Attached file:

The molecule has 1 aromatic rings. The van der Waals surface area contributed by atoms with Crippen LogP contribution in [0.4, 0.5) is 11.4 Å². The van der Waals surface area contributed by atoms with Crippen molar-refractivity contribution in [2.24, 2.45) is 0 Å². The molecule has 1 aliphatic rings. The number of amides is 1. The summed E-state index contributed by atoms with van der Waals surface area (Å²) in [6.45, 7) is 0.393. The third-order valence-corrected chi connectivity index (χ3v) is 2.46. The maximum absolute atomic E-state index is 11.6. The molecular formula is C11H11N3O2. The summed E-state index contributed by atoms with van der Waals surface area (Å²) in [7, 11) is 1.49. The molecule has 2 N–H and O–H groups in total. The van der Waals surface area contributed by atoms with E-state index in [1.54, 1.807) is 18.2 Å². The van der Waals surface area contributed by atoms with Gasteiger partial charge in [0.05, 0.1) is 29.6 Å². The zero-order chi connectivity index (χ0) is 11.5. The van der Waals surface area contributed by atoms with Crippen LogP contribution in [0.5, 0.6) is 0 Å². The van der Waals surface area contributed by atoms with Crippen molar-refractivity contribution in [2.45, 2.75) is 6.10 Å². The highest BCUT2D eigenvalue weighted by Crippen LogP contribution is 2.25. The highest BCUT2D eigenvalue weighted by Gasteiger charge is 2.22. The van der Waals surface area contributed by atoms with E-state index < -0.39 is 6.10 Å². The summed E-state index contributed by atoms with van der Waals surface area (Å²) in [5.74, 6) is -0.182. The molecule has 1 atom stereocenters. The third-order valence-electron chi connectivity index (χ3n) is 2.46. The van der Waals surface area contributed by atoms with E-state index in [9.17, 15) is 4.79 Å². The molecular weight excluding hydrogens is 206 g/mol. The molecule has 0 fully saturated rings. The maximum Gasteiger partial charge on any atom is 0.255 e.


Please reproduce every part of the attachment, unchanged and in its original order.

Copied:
The molecule has 1 aromatic rings. The van der Waals surface area contributed by atoms with Crippen LogP contribution in [0.4, 0.5) is 11.4 Å². The van der Waals surface area contributed by atoms with Crippen molar-refractivity contribution in [2.24, 2.45) is 0 Å². The molecule has 1 aliphatic rings. The number of amides is 1. The summed E-state index contributed by atoms with van der Waals surface area (Å²) in [6.45, 7) is 0.393. The third-order valence-corrected chi connectivity index (χ3v) is 2.46. The maximum absolute atomic E-state index is 11.6. The molecular formula is C11H11N3O2. The summed E-state index contributed by atoms with van der Waals surface area (Å²) in [7, 11) is 1.49. The molecule has 2 N–H and O–H groups in total. The van der Waals surface area contributed by atoms with E-state index in [1.54, 1.807) is 18.2 Å². The van der Waals surface area contributed by atoms with Gasteiger partial charge in [0.05, 0.1) is 29.6 Å². The zero-order chi connectivity index (χ0) is 11.5. The van der Waals surface area contributed by atoms with Crippen LogP contribution in [0.5, 0.6) is 0 Å². The van der Waals surface area contributed by atoms with Crippen molar-refractivity contribution in [2.45, 2.75) is 6.10 Å². The highest BCUT2D eigenvalue weighted by Crippen LogP contribution is 2.25. The highest BCUT2D eigenvalue weighted by Gasteiger charge is 2.22. The van der Waals surface area contributed by atoms with E-state index < -0.39 is 6.10 Å². The summed E-state index contributed by atoms with van der Waals surface area (Å²) in [5.74, 6) is -0.182. The molecule has 1 atom stereocenters. The third-order valence-electron chi connectivity index (χ3n) is 2.46. The van der Waals surface area contributed by atoms with E-state index in [9.17, 15) is 4.79 Å². The molecular weight excluding hydrogens is 206 g/mol. The molecule has 0 fully saturated rings. The maximum Gasteiger partial charge on any atom is 0.255 e.